Our spiritual lives originate in the gospel. Our EFCA movement exists because of and for the gospel of Jesus Christ. Our Statement of Faith is framed around God’s gospel.
The gospel is being talked about today. That is always a good thing. It is the central message of Jesus: “The time is fulfilled, and the kingdom of God is at hand; repent and believe the gospel” (Mk. 1:15).
But, challenges also arise with the numerous references to the gospel in our speech and writing: there is an understanding of a small gospel – it equals being born again; there is an understanding of a large gospel – it equals everything in the Christian life.
The call is to affirm and reaffirm the doctrinal and functional centrality of the biblical gospel – doctrinal centrality in belief and proclamation, and functional centrality in life and ministry, implications of the gospel.
This was the theme of a couple of our plenary sessions at our EFCA One Conference last summer which were moderated by Ed Stetzer. During the course of the past couple of months Stetzer has made these messages a series on The Exchange. Here is Ed’s brief statement about this series.
Last summer, I was at the Evangelical Free Church national meeting, doing some speaking and leading a couple of panel discussions. One of those panels involved multicultural ministry. After the panel, I asked the participants if they’d join me on a blog series, one per person, following up on their topics. Ruth Arnold, Ryan Kwon, Greg Strand, Philip Abode, Arloa Sutter, Bill Taylor, David Park, Noel Castellanos all spoke at the EFCA national meeting will feature guest blogs here over the next few weeks.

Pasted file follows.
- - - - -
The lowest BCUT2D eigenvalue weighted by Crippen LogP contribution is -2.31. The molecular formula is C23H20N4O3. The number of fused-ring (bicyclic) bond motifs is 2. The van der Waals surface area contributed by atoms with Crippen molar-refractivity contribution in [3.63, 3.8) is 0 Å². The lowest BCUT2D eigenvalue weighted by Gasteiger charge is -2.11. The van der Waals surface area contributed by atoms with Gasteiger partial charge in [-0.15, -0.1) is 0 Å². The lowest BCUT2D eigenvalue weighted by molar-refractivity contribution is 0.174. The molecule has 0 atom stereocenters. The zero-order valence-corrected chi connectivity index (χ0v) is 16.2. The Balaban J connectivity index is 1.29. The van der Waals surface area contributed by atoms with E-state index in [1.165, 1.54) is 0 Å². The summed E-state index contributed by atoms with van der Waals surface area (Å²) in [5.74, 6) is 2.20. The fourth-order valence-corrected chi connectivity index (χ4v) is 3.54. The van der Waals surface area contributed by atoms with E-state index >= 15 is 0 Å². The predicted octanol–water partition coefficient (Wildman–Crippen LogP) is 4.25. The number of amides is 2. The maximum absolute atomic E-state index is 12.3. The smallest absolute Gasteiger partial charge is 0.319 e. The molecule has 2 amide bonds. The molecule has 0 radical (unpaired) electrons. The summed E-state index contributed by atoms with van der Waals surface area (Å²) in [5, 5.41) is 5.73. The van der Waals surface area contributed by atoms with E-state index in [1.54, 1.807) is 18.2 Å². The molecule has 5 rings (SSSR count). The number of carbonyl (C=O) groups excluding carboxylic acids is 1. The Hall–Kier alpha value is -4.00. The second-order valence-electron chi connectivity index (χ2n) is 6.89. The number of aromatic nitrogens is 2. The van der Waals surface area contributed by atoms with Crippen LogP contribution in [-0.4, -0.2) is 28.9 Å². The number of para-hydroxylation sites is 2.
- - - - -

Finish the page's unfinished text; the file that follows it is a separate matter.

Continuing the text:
Below is the complete series in the order in which Stetzer posted them. I encourage you to read them all, as each affirms the doctrinal centrality of the gospel and works out the functional centrality of the gospel in each of the respective ministries.
As you read them, here is my assignment: think, ponder and then discuss these questions among other leaders:
- How do you affirm the doctrinal centrality of the gospel? Do your leaders and God’s people in the local church know that and can they affirm it?
- In each of these various ministries, do you live out the functional centrality of the gospel and how would or should you?
Ruth Arnold: “Gospel Diversity”
David Park: “Why We Need to Do Our Own Math”
Arloa Sutter: “What Your Church Can Do to Care for the Poor”
Bill Taylor: “Mission and Ministry after Losing the Culture Wars”
Greg Strand: “The Centrality of the Gospel in Ministry”
Ryan Kwon: “How the Gospel Abolishes the Fear of Church Planting”
Philip Abode: “The Gospel and Pastoral Ministry”
Noel Castellanos: “The Passion of Christ and the Plight of our Undocumented Neighbors”